Crime writer Sara Paretsky is known the world over for her acclaimed series of mysteries starring Chicago private investigator V. I. Warshawski, now in its seventeenth installment. Paretsky’s work has long been inflected with history—for her characters the past looms large in the present—and in her decades-long career, she has been recognized for transforming the role of women in contemporary crime fiction.
What’s less well-known is that before Paretsky began her writing career, she earned a PhD in history from the University of Chicago with a dissertation on moral philosophy and religion in New England in the early and mid-nineteenth century. Now, for the first time, fans of Paretsky can read that earliest work, Words, Works, and Ways of Knowing.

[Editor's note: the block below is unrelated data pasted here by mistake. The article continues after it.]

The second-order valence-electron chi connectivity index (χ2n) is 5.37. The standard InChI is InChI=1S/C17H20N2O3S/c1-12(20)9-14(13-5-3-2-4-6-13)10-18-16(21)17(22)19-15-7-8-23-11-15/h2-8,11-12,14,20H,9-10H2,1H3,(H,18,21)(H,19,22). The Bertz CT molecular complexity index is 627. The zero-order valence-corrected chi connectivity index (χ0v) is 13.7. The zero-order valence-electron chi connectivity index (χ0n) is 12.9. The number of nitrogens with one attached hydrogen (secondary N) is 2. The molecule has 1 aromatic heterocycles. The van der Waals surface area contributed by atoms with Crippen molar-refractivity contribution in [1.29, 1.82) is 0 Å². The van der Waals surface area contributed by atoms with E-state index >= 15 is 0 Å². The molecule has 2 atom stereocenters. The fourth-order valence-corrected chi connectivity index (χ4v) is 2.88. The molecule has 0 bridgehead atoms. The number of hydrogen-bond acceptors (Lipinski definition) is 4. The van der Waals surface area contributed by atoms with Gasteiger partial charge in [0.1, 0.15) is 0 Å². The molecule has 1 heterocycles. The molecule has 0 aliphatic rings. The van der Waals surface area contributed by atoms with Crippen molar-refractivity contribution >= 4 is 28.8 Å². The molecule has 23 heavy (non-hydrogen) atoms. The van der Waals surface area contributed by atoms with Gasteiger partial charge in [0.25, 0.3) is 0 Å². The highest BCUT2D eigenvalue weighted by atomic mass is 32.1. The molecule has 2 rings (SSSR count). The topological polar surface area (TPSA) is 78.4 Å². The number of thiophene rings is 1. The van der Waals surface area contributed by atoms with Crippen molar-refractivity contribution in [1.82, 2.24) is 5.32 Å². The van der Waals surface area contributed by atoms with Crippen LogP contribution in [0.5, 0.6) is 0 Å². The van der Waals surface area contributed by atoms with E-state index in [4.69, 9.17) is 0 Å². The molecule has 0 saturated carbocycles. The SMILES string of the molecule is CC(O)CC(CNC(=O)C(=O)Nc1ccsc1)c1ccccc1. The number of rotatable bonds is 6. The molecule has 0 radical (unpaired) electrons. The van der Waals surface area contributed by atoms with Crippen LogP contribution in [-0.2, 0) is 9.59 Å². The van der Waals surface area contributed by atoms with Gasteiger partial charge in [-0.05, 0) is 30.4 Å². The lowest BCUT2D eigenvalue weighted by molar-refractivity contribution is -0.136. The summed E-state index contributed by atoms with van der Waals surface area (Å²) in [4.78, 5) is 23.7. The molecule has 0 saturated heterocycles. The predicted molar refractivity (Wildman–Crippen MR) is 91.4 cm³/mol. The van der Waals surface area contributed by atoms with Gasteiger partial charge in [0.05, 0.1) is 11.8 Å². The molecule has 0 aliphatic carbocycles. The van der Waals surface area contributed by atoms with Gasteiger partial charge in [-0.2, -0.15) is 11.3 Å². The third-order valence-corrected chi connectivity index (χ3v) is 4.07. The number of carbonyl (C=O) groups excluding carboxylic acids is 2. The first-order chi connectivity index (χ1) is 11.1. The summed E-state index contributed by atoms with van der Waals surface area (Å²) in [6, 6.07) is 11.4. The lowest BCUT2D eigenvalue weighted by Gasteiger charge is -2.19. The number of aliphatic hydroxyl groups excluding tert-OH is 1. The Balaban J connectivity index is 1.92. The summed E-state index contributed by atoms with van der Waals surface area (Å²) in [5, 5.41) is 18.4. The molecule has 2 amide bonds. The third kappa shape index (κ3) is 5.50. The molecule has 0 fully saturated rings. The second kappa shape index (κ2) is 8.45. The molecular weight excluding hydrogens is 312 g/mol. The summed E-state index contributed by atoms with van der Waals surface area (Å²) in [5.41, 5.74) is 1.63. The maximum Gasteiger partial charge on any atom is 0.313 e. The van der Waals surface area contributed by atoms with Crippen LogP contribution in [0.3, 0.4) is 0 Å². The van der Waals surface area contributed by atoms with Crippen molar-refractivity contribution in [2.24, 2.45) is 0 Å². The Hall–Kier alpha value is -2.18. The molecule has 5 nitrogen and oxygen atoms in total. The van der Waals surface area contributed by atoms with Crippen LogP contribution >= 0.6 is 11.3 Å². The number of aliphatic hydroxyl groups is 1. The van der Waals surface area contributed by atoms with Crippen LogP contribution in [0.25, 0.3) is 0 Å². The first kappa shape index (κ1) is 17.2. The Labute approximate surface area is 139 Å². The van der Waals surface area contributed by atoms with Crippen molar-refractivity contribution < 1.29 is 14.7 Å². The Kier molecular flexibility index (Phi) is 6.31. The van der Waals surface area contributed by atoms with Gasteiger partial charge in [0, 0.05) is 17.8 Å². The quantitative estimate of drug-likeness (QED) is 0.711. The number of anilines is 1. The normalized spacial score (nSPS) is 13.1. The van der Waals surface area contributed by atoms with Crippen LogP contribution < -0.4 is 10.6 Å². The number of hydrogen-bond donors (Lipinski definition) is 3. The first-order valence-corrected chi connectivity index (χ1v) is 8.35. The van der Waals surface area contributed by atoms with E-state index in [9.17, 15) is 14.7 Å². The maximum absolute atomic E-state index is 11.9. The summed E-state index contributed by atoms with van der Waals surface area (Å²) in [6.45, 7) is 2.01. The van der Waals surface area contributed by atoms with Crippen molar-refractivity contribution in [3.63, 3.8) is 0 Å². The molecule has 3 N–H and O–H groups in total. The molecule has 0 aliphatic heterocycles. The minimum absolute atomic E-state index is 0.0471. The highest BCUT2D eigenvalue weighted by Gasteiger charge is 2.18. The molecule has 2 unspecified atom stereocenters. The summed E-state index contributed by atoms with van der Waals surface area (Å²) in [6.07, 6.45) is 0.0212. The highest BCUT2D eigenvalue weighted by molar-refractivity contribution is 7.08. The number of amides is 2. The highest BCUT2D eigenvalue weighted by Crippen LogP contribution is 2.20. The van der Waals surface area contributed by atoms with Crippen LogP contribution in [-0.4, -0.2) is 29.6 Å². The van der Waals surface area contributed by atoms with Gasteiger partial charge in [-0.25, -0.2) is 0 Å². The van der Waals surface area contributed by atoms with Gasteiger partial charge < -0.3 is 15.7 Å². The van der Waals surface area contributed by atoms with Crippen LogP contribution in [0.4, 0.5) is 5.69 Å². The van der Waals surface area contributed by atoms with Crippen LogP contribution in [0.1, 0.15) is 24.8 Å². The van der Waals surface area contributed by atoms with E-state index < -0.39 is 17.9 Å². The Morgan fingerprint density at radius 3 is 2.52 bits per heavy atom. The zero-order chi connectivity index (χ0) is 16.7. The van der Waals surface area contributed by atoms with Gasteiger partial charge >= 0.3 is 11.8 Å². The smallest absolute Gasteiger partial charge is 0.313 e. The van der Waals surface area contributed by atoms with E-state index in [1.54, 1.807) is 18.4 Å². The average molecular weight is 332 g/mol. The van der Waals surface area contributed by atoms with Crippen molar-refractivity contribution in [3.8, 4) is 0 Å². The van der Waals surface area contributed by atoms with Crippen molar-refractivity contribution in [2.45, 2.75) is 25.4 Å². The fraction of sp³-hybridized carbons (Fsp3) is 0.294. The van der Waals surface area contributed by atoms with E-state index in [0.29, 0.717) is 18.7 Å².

Paretsky here analyzes attempts by theologians at Andover Seminary, near Boston, to square and secure Calvinist religious beliefs with emerging knowledge from history and the sciences. She carefully shows how the open-minded scholasticism of these theologians paradoxically led to the weakening of their intellectual credibility as conventional religious belief structures became discredited, and how this failure then incited reactionary forces within Calvinism. That conflict between science and religion in the American past is of interest on its face, but it also sheds light on contemporary intellectual battles.
Rounding out the book, leading religious scholar Amanda Porterfield provides an afterword discussing where Paretsky’s work fits into the contemporary study of religion. And in a sobering—sometimes shocking—preface, Paretsky paints a picture of what it was like to be a female graduate student at the University of Chicago in the 1970s. A treat for Paretsky’s many fans, this book offers a glimpse of the development of the mind behind the mysteries.